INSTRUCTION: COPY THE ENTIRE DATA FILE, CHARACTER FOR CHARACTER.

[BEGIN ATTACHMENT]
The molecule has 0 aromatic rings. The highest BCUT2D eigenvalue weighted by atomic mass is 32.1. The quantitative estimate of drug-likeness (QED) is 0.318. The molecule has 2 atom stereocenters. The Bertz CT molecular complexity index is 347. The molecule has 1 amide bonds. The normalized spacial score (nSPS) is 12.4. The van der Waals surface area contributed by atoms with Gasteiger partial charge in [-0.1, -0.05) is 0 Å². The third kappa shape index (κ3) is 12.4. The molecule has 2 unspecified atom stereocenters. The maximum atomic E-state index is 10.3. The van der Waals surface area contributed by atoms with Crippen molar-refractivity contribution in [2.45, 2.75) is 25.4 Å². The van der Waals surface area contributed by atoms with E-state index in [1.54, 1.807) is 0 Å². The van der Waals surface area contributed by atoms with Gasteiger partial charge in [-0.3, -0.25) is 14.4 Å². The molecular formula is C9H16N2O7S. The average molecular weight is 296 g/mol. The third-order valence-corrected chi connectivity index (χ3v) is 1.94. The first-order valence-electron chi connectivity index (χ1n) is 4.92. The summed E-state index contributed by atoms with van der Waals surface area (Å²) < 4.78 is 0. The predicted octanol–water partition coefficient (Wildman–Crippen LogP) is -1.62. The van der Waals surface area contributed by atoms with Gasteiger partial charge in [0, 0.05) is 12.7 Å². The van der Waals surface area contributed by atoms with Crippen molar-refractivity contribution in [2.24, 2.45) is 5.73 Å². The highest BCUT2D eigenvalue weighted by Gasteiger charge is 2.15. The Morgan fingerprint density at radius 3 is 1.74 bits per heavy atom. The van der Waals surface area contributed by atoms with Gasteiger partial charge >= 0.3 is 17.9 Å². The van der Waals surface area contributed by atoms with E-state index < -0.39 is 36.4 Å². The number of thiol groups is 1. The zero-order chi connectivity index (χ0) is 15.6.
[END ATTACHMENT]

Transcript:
The molecule has 0 aromatic rings. The highest BCUT2D eigenvalue weighted by atomic mass is 32.1. The quantitative estimate of drug-likeness (QED) is 0.318. The molecule has 2 atom stereocenters. The Bertz CT molecular complexity index is 347. The molecule has 1 amide bonds. The normalized spacial score (nSPS) is 12.4. The van der Waals surface area contributed by atoms with Gasteiger partial charge in [-0.1, -0.05) is 0 Å². The third kappa shape index (κ3) is 12.4. The molecule has 2 unspecified atom stereocenters. The maximum atomic E-state index is 10.3. The van der Waals surface area contributed by atoms with Crippen molar-refractivity contribution in [2.45, 2.75) is 25.4 Å². The van der Waals surface area contributed by atoms with E-state index in [1.54, 1.807) is 0 Å². The van der Waals surface area contributed by atoms with Gasteiger partial charge in [-0.3, -0.25) is 14.4 Å². The molecular formula is C9H16N2O7S. The average molecular weight is 296 g/mol. The third-order valence-corrected chi connectivity index (χ3v) is 1.94. The first-order valence-electron chi connectivity index (χ1n) is 4.92. The summed E-state index contributed by atoms with van der Waals surface area (Å²) < 4.78 is 0. The predicted octanol–water partition coefficient (Wildman–Crippen LogP) is -1.62. The van der Waals surface area contributed by atoms with Gasteiger partial charge in [0, 0.05) is 12.7 Å². The van der Waals surface area contributed by atoms with Crippen molar-refractivity contribution in [2.24, 2.45) is 5.73 Å². The highest BCUT2D eigenvalue weighted by Gasteiger charge is 2.15. The Morgan fingerprint density at radius 3 is 1.74 bits per heavy atom. The van der Waals surface area contributed by atoms with Gasteiger partial charge >= 0.3 is 17.9 Å². The van der Waals surface area contributed by atoms with E-state index < -0.39 is 36.4 Å². The number of thiol groups is 1. The zero-order chi connectivity index (χ0) is 15.6.